Dinosaurs were in decline long before the Chicxulub asteroid finished them off


Sixty-five million years ago, a massive asteroid slammed into Earth, causing tsunamis, earthquakes, fires, a global winter, and the end of the age of the dinosaurs.

But what if the asteroid had glided safely past our planet? Would dinosaurs still be here today?

New research suggests the answer is probably not. Instead, scientists have found evidence that dinosaurs were in the midst of a long, slow decline that began millions of years before the asteroid struck.


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In a study published Monday in the Proceedings of the National Academy of Sciences, researchers report that at least 40 million years before the Chicxulub asteroid landed in Mexico, dinosaur species were going extinct at a higher rate than new ones were coming into existence. With fewer species -- and less variation in habitat requirements and ecological niches -- dinosaurs would be more susceptible to environmental changes, the authors write.

“There is no doubt that the Chicxulub impact was the final nail in the dinosaurs’ coffin -- with the exception of birds,” authors Manabu Sakamoto, a post-doctoral researcher at the University of Reading in England, and Chris Venditti, professor of evolutionary biology at the university, said in an email. “However, we can speculate that if the trajectory of dinosaurs continued as it was at that time, dinosaurs would eventually have become impoverished in terms of species numbers -- and may have gone extinct all together.”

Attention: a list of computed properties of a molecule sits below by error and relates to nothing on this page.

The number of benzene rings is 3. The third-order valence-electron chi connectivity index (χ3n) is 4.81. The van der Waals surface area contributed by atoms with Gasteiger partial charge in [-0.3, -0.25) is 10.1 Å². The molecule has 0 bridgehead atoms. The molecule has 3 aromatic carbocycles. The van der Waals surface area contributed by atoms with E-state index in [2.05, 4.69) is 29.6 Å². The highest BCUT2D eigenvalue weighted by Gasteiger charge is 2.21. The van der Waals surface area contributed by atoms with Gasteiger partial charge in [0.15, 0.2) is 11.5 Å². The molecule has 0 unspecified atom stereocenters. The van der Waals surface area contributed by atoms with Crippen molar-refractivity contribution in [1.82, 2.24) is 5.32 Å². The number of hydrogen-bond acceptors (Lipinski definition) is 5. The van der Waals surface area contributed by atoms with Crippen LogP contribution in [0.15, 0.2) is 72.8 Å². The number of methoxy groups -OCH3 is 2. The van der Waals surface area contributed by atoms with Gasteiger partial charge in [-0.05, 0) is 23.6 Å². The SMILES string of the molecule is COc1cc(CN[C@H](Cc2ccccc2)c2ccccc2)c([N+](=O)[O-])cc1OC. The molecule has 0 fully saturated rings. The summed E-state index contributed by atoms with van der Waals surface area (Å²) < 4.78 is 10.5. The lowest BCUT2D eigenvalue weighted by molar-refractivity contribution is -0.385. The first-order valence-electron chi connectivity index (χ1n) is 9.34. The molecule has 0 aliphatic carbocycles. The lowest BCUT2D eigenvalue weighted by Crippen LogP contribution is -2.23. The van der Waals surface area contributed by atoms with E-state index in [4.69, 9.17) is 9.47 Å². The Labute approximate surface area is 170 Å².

The question of whether dinosaurs were already in decline before the asteroid put an abrupt end to their reign has been debated among paleontologists for decades. Recent attempts to address this question relied mostly on counting the number of fossils in the different geological time bins, Sakamoto said.

“The dispute has continued unresolved because of a lack of statistical rigor, and appropriate evolutionary framework,” the authors write.


In this paper, the authors turned to phylogenic trees, which show how species are related to each other, as the basis of their statistical analysis. This allowed them to study extinction and speciation rates in the three clades of dinosaurs through time.

The researchers found that speciation was in a long-term decline across all dinosaurs, and was exceeded by extinction rates between 48 million and 53 million years before the Chicxulub event.

The authors are not sure what caused the speciation rate to slow down, but they have a few ideas. They explain that the Cretaceous period (145.5 million to 65.5 million years ago) was a time of drastic geological changes. The global climate was cooling down, there was prolonged volcanic activity and the continents were breaking apart.

“Any combination of these processes could have affected dinosaur speciation,” Sakamoto and Venditti said.

Alternatively, it is possible that competition from mammals -- which were just small, rodent-like creatures at the time -- had something to do with it.

“Recent studies show evidence that mammals were on the rise prior to the [asteroid event], so this scenario would be consistent with our findings,” they said.

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